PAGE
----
Home Is Where You Find It
Home is where you find it. Some of us are fortunate to have been blessed with mothers and/or fathers who provided a home for us. Some, from dysfunctional families, have found a home elsewhere. But, many in our society today are not finding a home anywhere.
What is a home?
Robert Frost said, "Home is the place where when you have to go there, they have to take you in."
T. S. Eliot wrote, "Home is where one starts from."
In Minnesota, it is said, "Home is where you hang your hat." And, when you have been absent for a time, or have done something to embarrass the family, you first throw your hat in the door. If the hat stays inside, you are welcome to go on in. If the hat is thrown back out, you had best move on!
A woman told a journalist, "Home is where I get beat up."
My definition of home this morning is, "Home is where you can find the structure and support you need in order to succeed in life." Sometimes the family provides such a home. Sometimes one finds such a home at church. Most of the time, even the best of homes need to be reinforced by other homes, such as church families. And, tragically, today in our society, many have no such homes. G. Lloyd Rediger, a pastoral counselor columnist in the Clergy Journal, wrote,
From the mansion on the hill to the shack by the track; from the nurture of healthy families, to the mental and spiritual deformities of dysfunctional families; from the church that serves as a surrogate family, to the one that ignores or abets human suffering, we find the haves and the have-nots. Those who have homes and those who do not.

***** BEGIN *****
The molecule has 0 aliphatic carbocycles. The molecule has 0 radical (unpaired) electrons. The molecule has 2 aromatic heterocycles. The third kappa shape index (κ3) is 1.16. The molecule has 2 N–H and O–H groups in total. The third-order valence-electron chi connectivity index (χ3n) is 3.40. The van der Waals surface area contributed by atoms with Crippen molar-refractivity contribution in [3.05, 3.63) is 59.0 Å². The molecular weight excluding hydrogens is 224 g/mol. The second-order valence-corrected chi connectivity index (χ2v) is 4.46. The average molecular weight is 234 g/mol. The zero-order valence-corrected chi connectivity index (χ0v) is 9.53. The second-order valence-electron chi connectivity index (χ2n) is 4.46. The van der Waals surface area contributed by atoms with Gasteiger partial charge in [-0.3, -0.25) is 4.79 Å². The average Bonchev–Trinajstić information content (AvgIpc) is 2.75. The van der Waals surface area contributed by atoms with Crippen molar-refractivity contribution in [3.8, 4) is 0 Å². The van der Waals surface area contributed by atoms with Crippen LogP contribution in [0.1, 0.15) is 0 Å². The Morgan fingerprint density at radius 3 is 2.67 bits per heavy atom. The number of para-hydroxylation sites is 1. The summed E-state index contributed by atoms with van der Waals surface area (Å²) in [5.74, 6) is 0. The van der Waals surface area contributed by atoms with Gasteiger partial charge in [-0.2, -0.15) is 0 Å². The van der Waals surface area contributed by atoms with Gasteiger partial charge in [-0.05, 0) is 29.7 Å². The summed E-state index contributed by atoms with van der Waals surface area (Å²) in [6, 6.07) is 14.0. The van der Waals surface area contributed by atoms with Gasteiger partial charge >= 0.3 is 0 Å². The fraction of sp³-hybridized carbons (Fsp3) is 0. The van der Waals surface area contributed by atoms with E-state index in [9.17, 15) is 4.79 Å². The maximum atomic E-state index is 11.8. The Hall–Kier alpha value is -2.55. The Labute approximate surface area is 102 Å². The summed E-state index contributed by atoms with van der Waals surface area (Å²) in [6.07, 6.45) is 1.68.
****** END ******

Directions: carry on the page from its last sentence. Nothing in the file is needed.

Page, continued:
In order to succeed in life, Rediger says there are three basic needs: survival, identity, and relationship. Survival is about security. Everyone asks at both the conscious and unconscious levels, "Am I safe here?" When you do not feel safe, when your main concern is survival, you are anxious, frightened, unable to relax, and unable to find identity and develop relationships. You might overindulge in physical and chemical ways to alleviate the distress. You might live by the law of the jungle because your concern is not the welfare of others, nor your own future, but your primary concern is how to survive.
The second need is identity. When you feel safe and secure, then you ask, "Who am I, and what difference do I make? Why am I alive? What am I here for?" If these questions are not answered positively, you will be stuck in a competitive mode. You will be extremely ambitious, narcissistic, and concerned only with your own agenda. You become angry, and not able to receive or give love.